Shift of strategy and stage
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With the Garib Kalyan Melas and the Vivekanand Yatra, he has personally reached out to large numbers of voters before the formal campaign could begin. After it was inaugurated, he has conspicuously defied its confines and claimed a larger fray — be it by physically enlarging his presence through 3D shows, or by vaulting over the heads of the Gujarat Congress and directly taunting the Central Congress leadership.
Of course, in 2012, there are visible chinks in Modi's armour. It is widely believed that Keshubhai's coming out in the open with a new party, as opposed to his low-key revolt in 2007, has held Modi's hand in ticket distribution. As a result, he has played safe, changing only a handful of the candidates, in the process leaving many who are jaded, controversial, and not seen to have delivered to face anti-incumbency in their cosntituencies.
Especially in a belt like Saurashtra, which is more scarred by deprivations and failures of governance, and is also Patel-dominated and therefore more hospitable to Keshubhai's exertions to create a third force, even 3D Modi may not be able to dwarf the basic discontents. About lack of water, for instance — in Amreli town, public supply can be as scarce as one hour in 15 days. Or the absence of industry and jobs, because of which the young leave Amreli for Surat, Bhavnagar, Rajkot and Ahmedabad. Here, the anger is palpable in street-corner conversations against the "handful of industrialists" that have benefited most in Modi's regime, and against the local BJP candidate, Dilip Sanghani, a big businessman who runs the local bank and the dairy.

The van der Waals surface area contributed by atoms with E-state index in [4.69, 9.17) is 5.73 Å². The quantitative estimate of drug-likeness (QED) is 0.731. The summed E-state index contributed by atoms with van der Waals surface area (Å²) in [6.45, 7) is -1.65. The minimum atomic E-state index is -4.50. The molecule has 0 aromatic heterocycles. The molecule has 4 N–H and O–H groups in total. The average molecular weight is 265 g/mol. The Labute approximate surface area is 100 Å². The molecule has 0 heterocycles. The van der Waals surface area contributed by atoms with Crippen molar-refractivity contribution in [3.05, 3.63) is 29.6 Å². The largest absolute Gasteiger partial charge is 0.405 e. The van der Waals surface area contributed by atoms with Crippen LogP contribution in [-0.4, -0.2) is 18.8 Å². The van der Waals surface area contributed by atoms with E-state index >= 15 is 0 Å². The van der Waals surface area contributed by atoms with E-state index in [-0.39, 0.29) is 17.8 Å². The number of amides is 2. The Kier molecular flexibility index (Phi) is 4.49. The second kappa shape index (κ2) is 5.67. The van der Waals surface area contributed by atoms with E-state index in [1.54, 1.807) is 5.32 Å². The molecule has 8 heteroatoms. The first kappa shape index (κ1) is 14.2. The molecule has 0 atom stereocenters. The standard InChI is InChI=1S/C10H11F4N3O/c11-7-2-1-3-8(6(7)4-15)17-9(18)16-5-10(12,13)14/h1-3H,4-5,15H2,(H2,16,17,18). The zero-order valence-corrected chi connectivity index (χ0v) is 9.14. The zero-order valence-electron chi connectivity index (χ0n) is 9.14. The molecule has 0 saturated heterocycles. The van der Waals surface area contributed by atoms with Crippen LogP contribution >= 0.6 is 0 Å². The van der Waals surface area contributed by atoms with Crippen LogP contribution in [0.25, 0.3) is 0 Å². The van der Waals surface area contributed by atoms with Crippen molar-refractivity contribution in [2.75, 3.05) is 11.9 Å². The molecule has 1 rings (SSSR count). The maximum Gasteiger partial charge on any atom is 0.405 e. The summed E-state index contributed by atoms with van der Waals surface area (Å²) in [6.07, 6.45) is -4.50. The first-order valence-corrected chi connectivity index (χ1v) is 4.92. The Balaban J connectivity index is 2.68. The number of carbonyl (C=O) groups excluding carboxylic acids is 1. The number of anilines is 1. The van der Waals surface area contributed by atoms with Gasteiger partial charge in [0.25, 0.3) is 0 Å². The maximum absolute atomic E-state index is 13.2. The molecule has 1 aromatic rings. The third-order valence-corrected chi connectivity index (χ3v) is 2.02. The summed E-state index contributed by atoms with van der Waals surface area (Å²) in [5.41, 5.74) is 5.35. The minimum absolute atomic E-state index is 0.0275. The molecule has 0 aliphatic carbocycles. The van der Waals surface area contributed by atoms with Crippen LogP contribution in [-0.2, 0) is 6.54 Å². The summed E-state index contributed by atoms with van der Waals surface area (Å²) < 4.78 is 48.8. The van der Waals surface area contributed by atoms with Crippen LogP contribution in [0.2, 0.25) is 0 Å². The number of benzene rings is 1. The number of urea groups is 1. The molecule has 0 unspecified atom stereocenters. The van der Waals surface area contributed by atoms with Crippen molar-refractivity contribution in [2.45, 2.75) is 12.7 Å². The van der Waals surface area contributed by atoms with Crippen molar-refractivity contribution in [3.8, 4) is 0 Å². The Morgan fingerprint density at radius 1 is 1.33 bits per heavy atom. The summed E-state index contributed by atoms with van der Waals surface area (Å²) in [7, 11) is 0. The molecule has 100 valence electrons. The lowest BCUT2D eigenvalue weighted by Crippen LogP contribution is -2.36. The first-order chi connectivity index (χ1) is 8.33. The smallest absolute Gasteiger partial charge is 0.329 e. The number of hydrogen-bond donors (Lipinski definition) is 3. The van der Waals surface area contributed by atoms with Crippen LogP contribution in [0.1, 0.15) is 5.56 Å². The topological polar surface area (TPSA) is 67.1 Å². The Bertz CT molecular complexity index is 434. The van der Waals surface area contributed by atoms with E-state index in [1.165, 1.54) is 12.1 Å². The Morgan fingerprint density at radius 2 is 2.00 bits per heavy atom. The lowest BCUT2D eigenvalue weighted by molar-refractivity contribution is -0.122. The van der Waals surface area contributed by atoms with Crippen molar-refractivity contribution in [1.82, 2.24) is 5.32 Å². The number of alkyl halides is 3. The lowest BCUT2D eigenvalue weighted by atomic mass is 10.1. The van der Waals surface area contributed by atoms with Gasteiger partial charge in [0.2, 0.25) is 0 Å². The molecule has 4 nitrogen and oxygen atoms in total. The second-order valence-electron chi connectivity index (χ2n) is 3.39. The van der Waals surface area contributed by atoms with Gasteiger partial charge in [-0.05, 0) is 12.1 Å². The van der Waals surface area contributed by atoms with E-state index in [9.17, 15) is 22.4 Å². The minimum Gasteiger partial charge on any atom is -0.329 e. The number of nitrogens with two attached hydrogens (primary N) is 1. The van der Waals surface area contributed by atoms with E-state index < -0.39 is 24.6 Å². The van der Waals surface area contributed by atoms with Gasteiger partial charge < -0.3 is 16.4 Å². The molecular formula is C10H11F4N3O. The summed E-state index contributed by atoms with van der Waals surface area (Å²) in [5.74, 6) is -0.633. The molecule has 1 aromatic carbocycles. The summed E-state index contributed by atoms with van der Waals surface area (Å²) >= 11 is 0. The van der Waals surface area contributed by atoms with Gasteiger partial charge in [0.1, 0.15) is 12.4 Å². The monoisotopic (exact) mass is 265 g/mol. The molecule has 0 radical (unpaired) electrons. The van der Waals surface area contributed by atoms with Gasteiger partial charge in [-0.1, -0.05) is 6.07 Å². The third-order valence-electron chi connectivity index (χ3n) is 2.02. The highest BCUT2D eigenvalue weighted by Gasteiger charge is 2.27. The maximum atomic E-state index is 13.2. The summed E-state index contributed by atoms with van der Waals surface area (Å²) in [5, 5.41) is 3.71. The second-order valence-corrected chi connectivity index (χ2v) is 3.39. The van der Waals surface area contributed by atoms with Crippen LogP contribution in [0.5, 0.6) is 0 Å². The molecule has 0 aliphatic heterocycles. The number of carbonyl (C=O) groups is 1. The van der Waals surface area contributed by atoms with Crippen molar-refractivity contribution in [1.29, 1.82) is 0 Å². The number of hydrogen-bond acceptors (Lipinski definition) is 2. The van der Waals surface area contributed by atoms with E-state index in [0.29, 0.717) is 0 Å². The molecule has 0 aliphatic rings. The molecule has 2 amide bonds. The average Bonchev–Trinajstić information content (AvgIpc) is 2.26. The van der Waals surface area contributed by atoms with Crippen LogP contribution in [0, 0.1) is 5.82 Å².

In the end, the election of one of the most politically-ideologically polarising figures of his time could be defined by the man himself seeing through his opponent and declaiming to an audience larger than the one his contest permits, while the main opposition tries desperately to pin him down to the local details and discontents, also while avoiding his eye. Keshubhai's opposition, constantly harking back to his lifetime's service in the Sangh Parivar, offers even less of an alternative worldview.
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